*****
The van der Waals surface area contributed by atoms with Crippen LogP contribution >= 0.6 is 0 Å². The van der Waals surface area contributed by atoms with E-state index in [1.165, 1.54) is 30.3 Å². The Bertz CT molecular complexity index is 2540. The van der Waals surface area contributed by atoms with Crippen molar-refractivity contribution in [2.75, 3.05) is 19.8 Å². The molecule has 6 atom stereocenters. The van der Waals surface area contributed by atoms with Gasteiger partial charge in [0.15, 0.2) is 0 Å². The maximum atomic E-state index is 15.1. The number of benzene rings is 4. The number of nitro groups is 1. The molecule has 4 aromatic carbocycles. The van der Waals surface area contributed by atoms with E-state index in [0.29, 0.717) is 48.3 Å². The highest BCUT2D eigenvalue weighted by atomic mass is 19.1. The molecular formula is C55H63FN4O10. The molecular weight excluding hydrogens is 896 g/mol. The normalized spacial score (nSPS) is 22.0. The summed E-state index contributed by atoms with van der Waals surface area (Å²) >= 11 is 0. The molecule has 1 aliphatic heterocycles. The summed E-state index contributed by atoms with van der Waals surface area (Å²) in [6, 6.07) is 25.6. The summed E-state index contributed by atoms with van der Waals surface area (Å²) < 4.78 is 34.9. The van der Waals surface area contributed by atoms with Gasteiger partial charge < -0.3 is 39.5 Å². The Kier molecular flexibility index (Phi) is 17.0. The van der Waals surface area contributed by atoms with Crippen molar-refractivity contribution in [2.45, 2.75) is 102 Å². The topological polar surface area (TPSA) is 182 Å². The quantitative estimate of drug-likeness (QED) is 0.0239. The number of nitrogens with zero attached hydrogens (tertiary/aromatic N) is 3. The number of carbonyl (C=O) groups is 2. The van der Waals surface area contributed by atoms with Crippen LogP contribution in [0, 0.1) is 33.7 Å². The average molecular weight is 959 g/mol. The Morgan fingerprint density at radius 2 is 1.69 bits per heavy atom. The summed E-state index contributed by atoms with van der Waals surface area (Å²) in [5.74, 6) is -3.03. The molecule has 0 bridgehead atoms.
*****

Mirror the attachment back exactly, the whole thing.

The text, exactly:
The van der Waals surface area contributed by atoms with Crippen LogP contribution >= 0.6 is 0 Å². The van der Waals surface area contributed by atoms with E-state index in [1.165, 1.54) is 30.3 Å². The Bertz CT molecular complexity index is 2540. The van der Waals surface area contributed by atoms with Crippen molar-refractivity contribution in [2.75, 3.05) is 19.8 Å². The molecule has 6 atom stereocenters. The van der Waals surface area contributed by atoms with Gasteiger partial charge in [0.15, 0.2) is 0 Å². The maximum atomic E-state index is 15.1. The number of benzene rings is 4. The number of nitro groups is 1. The molecule has 4 aromatic carbocycles. The van der Waals surface area contributed by atoms with E-state index in [0.29, 0.717) is 48.3 Å². The highest BCUT2D eigenvalue weighted by atomic mass is 19.1. The molecular formula is C55H63FN4O10. The molecular weight excluding hydrogens is 896 g/mol. The normalized spacial score (nSPS) is 22.0. The summed E-state index contributed by atoms with van der Waals surface area (Å²) >= 11 is 0. The molecule has 1 aliphatic heterocycles. The summed E-state index contributed by atoms with van der Waals surface area (Å²) in [6, 6.07) is 25.6. The summed E-state index contributed by atoms with van der Waals surface area (Å²) < 4.78 is 34.9. The van der Waals surface area contributed by atoms with Gasteiger partial charge < -0.3 is 39.5 Å². The Kier molecular flexibility index (Phi) is 17.0. The van der Waals surface area contributed by atoms with Crippen molar-refractivity contribution in [2.45, 2.75) is 102 Å². The topological polar surface area (TPSA) is 182 Å². The quantitative estimate of drug-likeness (QED) is 0.0239. The number of nitrogens with zero attached hydrogens (tertiary/aromatic N) is 3. The number of carbonyl (C=O) groups is 2. The van der Waals surface area contributed by atoms with Crippen LogP contribution in [0, 0.1) is 33.7 Å². The average molecular weight is 959 g/mol. The Morgan fingerprint density at radius 2 is 1.69 bits per heavy atom. The summed E-state index contributed by atoms with van der Waals surface area (Å²) in [5.74, 6) is -3.03. The molecule has 0 bridgehead atoms.